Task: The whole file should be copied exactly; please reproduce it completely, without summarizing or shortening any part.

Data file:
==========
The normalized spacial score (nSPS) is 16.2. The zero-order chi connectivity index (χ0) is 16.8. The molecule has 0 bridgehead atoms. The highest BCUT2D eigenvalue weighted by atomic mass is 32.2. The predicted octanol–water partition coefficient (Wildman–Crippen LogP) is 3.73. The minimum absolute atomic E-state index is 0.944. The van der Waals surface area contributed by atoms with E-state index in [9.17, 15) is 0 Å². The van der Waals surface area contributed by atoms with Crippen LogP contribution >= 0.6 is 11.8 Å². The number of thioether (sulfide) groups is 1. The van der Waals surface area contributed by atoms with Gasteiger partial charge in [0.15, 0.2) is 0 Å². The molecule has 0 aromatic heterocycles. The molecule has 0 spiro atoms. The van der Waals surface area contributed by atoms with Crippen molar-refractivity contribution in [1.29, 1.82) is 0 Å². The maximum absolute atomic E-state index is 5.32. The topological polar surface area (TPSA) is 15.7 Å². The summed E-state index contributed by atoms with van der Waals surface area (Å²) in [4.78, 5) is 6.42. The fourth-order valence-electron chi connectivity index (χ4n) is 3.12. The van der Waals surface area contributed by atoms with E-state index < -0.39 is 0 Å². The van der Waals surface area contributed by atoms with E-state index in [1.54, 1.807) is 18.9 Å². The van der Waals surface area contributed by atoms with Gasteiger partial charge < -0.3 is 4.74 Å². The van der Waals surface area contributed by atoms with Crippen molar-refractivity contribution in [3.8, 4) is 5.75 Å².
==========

The normalized spacial score (nSPS) is 16.2. The zero-order chi connectivity index (χ0) is 16.8. The molecule has 0 bridgehead atoms. The highest BCUT2D eigenvalue weighted by atomic mass is 32.2. The predicted octanol–water partition coefficient (Wildman–Crippen LogP) is 3.73. The minimum absolute atomic E-state index is 0.944. The van der Waals surface area contributed by atoms with E-state index in [9.17, 15) is 0 Å². The van der Waals surface area contributed by atoms with Crippen LogP contribution >= 0.6 is 11.8 Å². The number of thioether (sulfide) groups is 1. The van der Waals surface area contributed by atoms with Gasteiger partial charge in [0.15, 0.2) is 0 Å². The molecule has 0 aromatic heterocycles. The molecule has 0 spiro atoms. The van der Waals surface area contributed by atoms with Crippen molar-refractivity contribution in [1.29, 1.82) is 0 Å². The maximum absolute atomic E-state index is 5.32. The topological polar surface area (TPSA) is 15.7 Å². The summed E-state index contributed by atoms with van der Waals surface area (Å²) in [4.78, 5) is 6.42. The fourth-order valence-electron chi connectivity index (χ4n) is 3.12. The van der Waals surface area contributed by atoms with E-state index < -0.39 is 0 Å². The van der Waals surface area contributed by atoms with E-state index in [1.54, 1.807) is 18.9 Å². The van der Waals surface area contributed by atoms with Gasteiger partial charge < -0.3 is 4.74 Å². The van der Waals surface area contributed by atoms with Crippen molar-refractivity contribution in [3.8, 4) is 5.75 Å².